A summer haircut may help you feel more comfortable during hot, humid summer weather, but it won't have the same effect on your pet. In fact, cutting or shaving your pet's fur can actually comprom ...View Article
You are using an outdated browser. Please upgrade your browser to improve your experience.
A broken bone is never good news. Some breaks, however, are cleaner or less complicated than others and have better odds of healing with minimal intervention. A compound fracture, on the other hand, is not only a fracture; it's also an open wound (a dangerous risk in itself) that may involve significant nerve and soft tissue damage. This is one of those situations when your beloved Los Angeles pet needs immediate care from an emergency veterinarian -- and our five-veterinarian team at Animal Emergency Centre is ready to provide that care.
Fractured bones can come in a bewildering variety of types, from simple "greenstick" fractures and hairline cracks to comminuted fractures in which the bone has been shattered into multiple fragments. In a compound fracture, also referred to as an open fracture, the jagged edges of the broken bone have pushed their way through the skin until they are exposed to open air. This is an extremely troubling injury, and not just because of the broken bone. The bone end can tar its way through muscles, nerves and connective tissues in a way that causes serious damage and possible disability. The wound poses also an immediate threat to your pet's well being. Dirt, airborne bacteria and other substances can enter this wound and cause contamination. The longer the wound remains untreated, the greater the risk of serious, hard-to-treat bacterial infections developing at the injury site.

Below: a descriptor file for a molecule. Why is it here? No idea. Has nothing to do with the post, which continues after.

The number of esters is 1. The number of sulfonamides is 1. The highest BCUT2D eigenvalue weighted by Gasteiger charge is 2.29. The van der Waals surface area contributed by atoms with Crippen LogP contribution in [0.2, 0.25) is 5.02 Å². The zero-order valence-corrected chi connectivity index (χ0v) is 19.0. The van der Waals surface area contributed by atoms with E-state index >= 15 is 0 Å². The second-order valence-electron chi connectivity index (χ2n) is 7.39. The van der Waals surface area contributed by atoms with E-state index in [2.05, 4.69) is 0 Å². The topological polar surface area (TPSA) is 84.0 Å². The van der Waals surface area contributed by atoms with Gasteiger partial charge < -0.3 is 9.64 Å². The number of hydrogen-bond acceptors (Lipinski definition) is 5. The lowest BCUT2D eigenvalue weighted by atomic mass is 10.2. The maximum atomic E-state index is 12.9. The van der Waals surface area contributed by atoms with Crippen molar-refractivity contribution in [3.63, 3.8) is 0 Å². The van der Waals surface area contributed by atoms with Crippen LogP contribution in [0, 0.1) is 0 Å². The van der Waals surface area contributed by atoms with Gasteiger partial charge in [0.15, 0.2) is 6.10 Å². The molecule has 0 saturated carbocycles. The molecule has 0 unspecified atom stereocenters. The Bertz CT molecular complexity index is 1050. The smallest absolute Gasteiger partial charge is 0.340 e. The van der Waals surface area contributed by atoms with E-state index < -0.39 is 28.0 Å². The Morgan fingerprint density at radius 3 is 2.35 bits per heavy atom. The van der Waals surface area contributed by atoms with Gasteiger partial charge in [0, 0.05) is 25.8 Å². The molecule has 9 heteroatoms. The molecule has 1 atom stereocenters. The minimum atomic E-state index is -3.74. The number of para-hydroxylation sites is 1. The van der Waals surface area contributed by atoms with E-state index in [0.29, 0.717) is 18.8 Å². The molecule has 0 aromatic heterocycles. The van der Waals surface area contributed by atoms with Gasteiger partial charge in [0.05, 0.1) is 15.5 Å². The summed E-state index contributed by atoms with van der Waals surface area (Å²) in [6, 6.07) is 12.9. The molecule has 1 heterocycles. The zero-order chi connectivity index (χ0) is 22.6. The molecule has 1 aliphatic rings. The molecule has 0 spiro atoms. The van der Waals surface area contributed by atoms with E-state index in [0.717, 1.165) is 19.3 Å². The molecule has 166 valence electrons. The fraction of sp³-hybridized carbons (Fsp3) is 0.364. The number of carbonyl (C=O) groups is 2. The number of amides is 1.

If your pet sustains a compound fracture, it's imperative that you bring the animal to our emergency animal care center in Los Angeles right away. (To reduce the risk of infection, place a damp, clean towel over the visible part of the bone and wash the area as best you can with antibacterial soap.) As you arrive at our facility, an emergency veterinarian on our team will perform x-rays and other diagnostics. While a compound fracture is simple enough to diagnose with the naked eye, we need to be able to see what both ends of the fracture look like, the extent of the internal tissue damage and whether other bones have sustained damage as well.
Treatment of a compound fracture requires through sterilization of the wound first and foremost. We can then set the bone ends into the correct alignment and surgically repair the fracture. For a fracture of this complexity, your emergency veterinarian may need to use a technique called internal fixation, attaching metal plates and screws around the bone ends to hold them firmly in place so they will heal correctly. We then seal the wound and apply a cast. A compound fracture may take up to 3 months to heal completely, especially in an older animal.
Your quick response and our expertise can make all the difference in the final outcome. Call our emergency animal care facility at (818) 760-3882 for more information about our fracture treatment services.